SANTIAGO (Reuters) - The Chilean government rejected on Monday a controversial $2.5-billion copper and iron project proposed by privately-held Andes Iron, though the company vowed to appeal.
Chile's Ministers' Committee, a gathering of high-ranking political officials who decide on the fate of controversial projects, pointed to numerous alleged flaws with the Dominga project, which would have produced 12 million tonnes of iron annually and 150,000 tonnes of copper.
The prolonged evaluation for Dominga has drawn criticism from the Chilean business community, as well as many conservative politicians, who allege that politics have played an oversized role in the process.
"(There are) deficiencies in basic information and insufficiencies in mitigation, compensation, and reparation measures, meaning we believe that the eventual impacts have not been properly taken care of," Chilean Environmental Minister Marcelo Mena told journalists.
The project would likely have a significant impact on a Humboldt penguin reserve, he added.
In a press conference following the decision, Andes Iron Chief Executive Ivan Garrido vowed to appeal, and slammed the decision as arbitrary and politically motivated.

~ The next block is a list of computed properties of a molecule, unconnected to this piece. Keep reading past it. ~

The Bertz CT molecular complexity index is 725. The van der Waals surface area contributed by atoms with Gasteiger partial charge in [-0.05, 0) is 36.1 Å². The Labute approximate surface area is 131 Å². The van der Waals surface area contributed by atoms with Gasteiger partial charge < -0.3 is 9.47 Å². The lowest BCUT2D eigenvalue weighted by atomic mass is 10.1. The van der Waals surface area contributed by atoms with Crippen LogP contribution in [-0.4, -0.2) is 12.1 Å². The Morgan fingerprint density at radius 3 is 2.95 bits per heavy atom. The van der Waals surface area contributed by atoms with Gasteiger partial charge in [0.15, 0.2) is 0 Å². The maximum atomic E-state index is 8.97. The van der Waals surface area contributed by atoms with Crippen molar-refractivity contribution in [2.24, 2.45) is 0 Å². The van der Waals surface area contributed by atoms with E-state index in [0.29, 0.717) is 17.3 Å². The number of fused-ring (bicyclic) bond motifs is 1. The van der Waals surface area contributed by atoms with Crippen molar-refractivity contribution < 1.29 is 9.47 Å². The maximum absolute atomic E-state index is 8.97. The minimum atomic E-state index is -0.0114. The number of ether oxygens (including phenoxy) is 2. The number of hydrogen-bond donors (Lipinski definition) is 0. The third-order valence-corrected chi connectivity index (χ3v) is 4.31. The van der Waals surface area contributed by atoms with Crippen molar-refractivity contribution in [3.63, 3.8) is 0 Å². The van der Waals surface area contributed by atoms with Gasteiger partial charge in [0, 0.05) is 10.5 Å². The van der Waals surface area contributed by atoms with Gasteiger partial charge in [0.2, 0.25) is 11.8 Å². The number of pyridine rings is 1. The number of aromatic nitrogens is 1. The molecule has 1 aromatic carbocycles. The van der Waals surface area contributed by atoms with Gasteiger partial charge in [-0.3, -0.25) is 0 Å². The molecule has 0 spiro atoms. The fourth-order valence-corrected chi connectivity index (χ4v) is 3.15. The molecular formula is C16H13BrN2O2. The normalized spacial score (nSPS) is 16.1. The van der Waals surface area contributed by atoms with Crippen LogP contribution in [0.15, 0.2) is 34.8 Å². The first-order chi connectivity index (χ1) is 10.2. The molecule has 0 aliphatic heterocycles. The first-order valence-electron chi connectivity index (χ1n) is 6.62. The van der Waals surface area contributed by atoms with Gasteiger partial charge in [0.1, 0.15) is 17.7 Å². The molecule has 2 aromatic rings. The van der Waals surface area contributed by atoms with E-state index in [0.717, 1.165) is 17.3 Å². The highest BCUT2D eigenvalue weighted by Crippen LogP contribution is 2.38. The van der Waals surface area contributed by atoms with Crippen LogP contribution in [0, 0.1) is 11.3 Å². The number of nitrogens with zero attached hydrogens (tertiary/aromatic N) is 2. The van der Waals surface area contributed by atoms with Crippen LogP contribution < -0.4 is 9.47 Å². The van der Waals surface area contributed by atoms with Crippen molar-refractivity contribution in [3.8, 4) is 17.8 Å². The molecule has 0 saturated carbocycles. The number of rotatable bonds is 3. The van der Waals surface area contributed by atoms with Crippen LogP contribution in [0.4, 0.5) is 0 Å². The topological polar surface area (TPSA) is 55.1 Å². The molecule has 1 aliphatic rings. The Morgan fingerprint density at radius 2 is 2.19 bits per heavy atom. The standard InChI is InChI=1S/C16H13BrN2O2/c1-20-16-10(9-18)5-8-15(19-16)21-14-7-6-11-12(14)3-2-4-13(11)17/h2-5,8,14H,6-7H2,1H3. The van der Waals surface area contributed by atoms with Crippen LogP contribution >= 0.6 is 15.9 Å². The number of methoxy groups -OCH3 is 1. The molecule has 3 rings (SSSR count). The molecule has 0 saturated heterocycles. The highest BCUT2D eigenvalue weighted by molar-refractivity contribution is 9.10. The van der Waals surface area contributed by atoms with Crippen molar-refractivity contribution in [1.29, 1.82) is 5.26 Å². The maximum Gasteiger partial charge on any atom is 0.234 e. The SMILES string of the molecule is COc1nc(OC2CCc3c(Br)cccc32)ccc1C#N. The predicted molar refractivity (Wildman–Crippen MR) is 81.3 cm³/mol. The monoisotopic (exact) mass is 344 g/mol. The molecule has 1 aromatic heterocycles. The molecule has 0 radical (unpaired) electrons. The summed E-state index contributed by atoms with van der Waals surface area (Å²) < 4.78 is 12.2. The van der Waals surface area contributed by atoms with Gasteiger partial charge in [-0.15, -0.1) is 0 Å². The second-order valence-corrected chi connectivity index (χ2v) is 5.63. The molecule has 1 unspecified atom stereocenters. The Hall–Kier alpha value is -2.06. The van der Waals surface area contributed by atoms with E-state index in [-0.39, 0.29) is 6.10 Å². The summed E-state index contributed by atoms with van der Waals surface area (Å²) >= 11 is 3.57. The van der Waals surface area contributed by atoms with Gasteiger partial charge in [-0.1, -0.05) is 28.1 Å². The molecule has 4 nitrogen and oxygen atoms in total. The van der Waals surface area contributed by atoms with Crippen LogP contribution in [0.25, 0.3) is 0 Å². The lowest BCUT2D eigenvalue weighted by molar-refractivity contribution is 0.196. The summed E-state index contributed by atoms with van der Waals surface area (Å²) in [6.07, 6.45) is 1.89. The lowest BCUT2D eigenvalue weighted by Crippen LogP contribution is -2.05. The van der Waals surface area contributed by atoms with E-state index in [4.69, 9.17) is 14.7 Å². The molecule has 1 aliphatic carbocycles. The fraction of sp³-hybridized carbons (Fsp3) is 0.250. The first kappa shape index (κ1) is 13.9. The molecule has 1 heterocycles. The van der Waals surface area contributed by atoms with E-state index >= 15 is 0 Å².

"This has caused damage to the democracy of this country. There has been damage to this country's institutions," he was quoted as saying by local paper La Tercera. "We're going to fight before the environmental courts."
Some Chileans had raised flags around the Dominga project as former president and now-candidate Sebastian Pinera once had business ties to the project. Others pointed out that current President Michelle Bachelet has scenic land nearby, which they say may have played a role in Dominga's permitting difficulties.
More generally, Dominga has become a symbol of the difficulties some major projects have had with permitting in recent years in mining powerhouse Chile, where citizens and leaders have taken increasing interest in environmental matters.
Dominga would have been located about 40 miles north of the central city of La Serena. In March, an environmental commission rejected the project, sending it to the Ministers' Committee for a final judgment.
(Reporting by Fabian Cambero; Additional reporting and writing by Gram Slattery; Editing by Nick Zieminski)